We work hard for our clients.
Crafting elegant, tax-saving and easy-to-understand strategies to help you save on your taxes is a joy. And, of course, removing from our clients the annoying hassle of dealing closely with government paperwork, deadlines and personnel — while not exactly a “joy”, does also provide us with great satisfaction because we know that we get to serve our clients and help them not have to deal with stuff that isn’t exactly “fun”.
But sometimes (usually a rare instance), there are circumstances in which, despite great planning and implementation of strategy, things go sideways.
Last week, I wrote about estate planning, and I do want to touch on it one more time here today — despite the fact that it isn’t our primary area of service. It’s such a critical part of a family’s financial picture, but it doesn’t really get focused on sometimes until it’s too late.
You see, even the most well-crafted estate plan can be ruined by a poor choice of executor.
Of course, that said, we can always do our best to help our Redding clients and their families deal with it and navigate through this poor choice, once it becomes apparent — but it’s always better if the choice is made well.
So, this week, I have some words about this, as you consider your current executor of estate, and whether they fit the profile…
Dennis Fritz On What to Look For in an Executor of Estate
“You only have to do a very few things right in your life so long as you don’t do too many things wrong.” – Warren Buffett
Your executor of estate is what is called a “fiduciary” which means he or she must be someone who will act in good faith when handling your affairs. He or she cannot take advantage of his or her position or unfairly profit from financial transactions from your estate. The executor will meet the standard of a fiduciary duty if he or she does a competent, honest job.
You want your fiduciary to be both trustworthy and capable of handling the tasks. You have to have complete faith in him or her. Make sure he or she understands the responsibility of the job and is willing to accept it. This requires a discussion before you make your Will.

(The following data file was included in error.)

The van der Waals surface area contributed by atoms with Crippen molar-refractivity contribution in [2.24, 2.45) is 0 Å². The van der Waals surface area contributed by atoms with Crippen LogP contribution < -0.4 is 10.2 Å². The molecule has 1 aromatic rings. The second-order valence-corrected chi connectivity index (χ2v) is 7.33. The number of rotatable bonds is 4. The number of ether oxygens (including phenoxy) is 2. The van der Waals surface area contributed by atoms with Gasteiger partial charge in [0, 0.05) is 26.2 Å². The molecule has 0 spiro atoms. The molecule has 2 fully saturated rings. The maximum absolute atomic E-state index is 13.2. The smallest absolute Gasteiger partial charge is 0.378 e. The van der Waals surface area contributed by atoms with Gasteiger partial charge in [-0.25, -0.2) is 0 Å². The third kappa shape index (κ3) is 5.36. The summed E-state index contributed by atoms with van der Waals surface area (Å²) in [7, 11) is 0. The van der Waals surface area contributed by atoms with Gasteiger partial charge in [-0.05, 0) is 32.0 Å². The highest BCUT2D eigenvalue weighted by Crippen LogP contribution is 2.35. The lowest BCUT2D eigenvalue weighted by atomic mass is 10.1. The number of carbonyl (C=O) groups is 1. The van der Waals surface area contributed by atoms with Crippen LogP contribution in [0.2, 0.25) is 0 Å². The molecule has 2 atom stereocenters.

It sounds a bit strange, but name someone who is healthy and likely to be around after your death. To be secure, you should definitely select at least one successor executor to serve if your first choice is unable or unwilling to do so when the time comes.
For many people, the choice is obvious — their spouse. Others select a close friend, a grown child or other close relative. If no obvious person comes to mind, make a list of your possible selections and use common sense (and this article as your guide) to make the wisest choice.
Remember, as I wrote last week …
An executor must:
* Obtain certified copies of your death certificate
* Locate Will beneficiaries
* Examine and inventory your safe deposit boxes
* Collect your mail
* Cancel credit cards and subscriptions
* Notify the SSA and other benefit plan administrators of your death
* Learn about your property, which may involve examining bank statements, deeds, insurance policies, tax returns and other records
* Get bank accounts covered by the Will released
* Place notices in newspapers so creditors can make claims
* Hire a probate attorney
Either the executor or the probate attorney must:
* File court papers to start the probate process and obtain legal authority to act as your executor
* Manage your assets during the probate process, which usually takes six months to a year
* Handle court-supervised probate matters, including transfer of property to your beneficiaries and making sure your final debts and taxes are paid
* Have final income tax forms prepared, and, if necessary, have estate tax returns for your estate prepared and filed
So the choice is important.
But lastly, as you make these decisions, consider telling your family exactly what you plan.
This gives you the chance to head off any possible disagreements among your family about how things “should” be handled. If you happen to die or lose capacity, it’s usually too late.
Eliminate surprises and keep those family fights at bay.
Perhaps the LAST thing to say is: make sure you have competent help by your side, in ALL things financial (especially when it comes to your existing finances and tax strategy).
And that, of course, is what we’re here for.
Until next week then, I am warmly yours,
Dennis Fritz CPA